Rapid Identification and Investigation of an HIV Risk Network Among People Who Inject Drugs –Miami, FL, 2018

Hansel Tookes, Tyler S. Bartholomew, Shana Geary, James Matthias, Karalee Poschman, Carina Blackmore, Celeste Philip, Edward Suarez, David W. Forrest, Allan E. Rodriguez, Michael A. Kolber, Felicia Knaul, Leah Colucci, Emma Spencer

Research output: Contribution to journalArticlepeer-review

16 Scopus citations


Prevention of HIV outbreaks among people who inject drugs remains a challenge to ending the HIV epidemic in the United States. The first legal syringe services program (SSP) in Florida implemented routine screening in 2018 leading to the identification of ten anonymous HIV seroconversions. The SSP collaborated with the Department of Health to conduct an epidemiologic investigation. All seven acute HIV seroconversions were linked to care (86% within 30 days) and achieved viral suppression (mean 70 days). Six of the seven individuals are epidemiologically and/or socially linked to at least two other seroconversions. Analysis of the HIV genotypes revealed that two individuals are connected molecularly at 0.5% genetic distance. We identified a risk network with complex transmission dynamics that could not be explained by epidemiological methods or molecular analyses alone. Providing wrap-around services through the SSP, including routine screening, intensive linkage and patient navigation, could be an effective model for achieving viral suppression for people who inject drugs.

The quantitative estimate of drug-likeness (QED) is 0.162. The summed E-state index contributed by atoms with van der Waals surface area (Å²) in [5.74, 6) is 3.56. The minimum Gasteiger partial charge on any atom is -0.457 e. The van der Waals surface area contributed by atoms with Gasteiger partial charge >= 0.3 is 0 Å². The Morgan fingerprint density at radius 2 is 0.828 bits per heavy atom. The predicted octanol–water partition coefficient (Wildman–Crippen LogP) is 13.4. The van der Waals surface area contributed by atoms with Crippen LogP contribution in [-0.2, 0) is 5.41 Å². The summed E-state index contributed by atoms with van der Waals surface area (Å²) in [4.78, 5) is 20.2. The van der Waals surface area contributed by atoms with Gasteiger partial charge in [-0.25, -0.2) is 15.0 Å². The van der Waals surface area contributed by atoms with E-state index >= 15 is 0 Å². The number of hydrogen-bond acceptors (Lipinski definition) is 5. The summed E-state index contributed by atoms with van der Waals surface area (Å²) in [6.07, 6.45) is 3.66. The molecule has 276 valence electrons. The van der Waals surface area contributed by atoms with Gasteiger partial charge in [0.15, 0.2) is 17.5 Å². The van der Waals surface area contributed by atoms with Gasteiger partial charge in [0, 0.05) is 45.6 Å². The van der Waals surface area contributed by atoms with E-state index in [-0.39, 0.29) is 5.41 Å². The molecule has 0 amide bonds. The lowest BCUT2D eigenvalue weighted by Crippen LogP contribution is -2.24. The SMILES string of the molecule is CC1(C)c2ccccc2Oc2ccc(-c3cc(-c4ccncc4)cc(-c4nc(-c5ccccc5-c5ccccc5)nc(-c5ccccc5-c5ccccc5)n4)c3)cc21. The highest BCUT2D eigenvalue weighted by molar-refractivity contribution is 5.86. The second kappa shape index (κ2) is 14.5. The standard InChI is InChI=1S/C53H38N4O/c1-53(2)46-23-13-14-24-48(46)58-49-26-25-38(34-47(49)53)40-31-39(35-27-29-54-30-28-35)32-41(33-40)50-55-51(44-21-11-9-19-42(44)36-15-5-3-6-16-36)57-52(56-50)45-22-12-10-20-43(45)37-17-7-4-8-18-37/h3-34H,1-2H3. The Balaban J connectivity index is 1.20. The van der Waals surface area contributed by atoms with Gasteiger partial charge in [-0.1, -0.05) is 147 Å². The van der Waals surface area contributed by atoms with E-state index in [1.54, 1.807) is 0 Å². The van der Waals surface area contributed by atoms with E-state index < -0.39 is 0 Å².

Original languageEnglish (US)
Pages (from-to)246-256
Number of pages11
JournalAIDS and Behavior
Issue number1
StatePublished - Jan 1 2020


  • HIV
  • Molecular surveillance
  • Outbreak investigation
  • People who inject drugs

ASJC Scopus subject areas

  • Social Psychology
  • Public Health, Environmental and Occupational Health
  • Infectious Diseases


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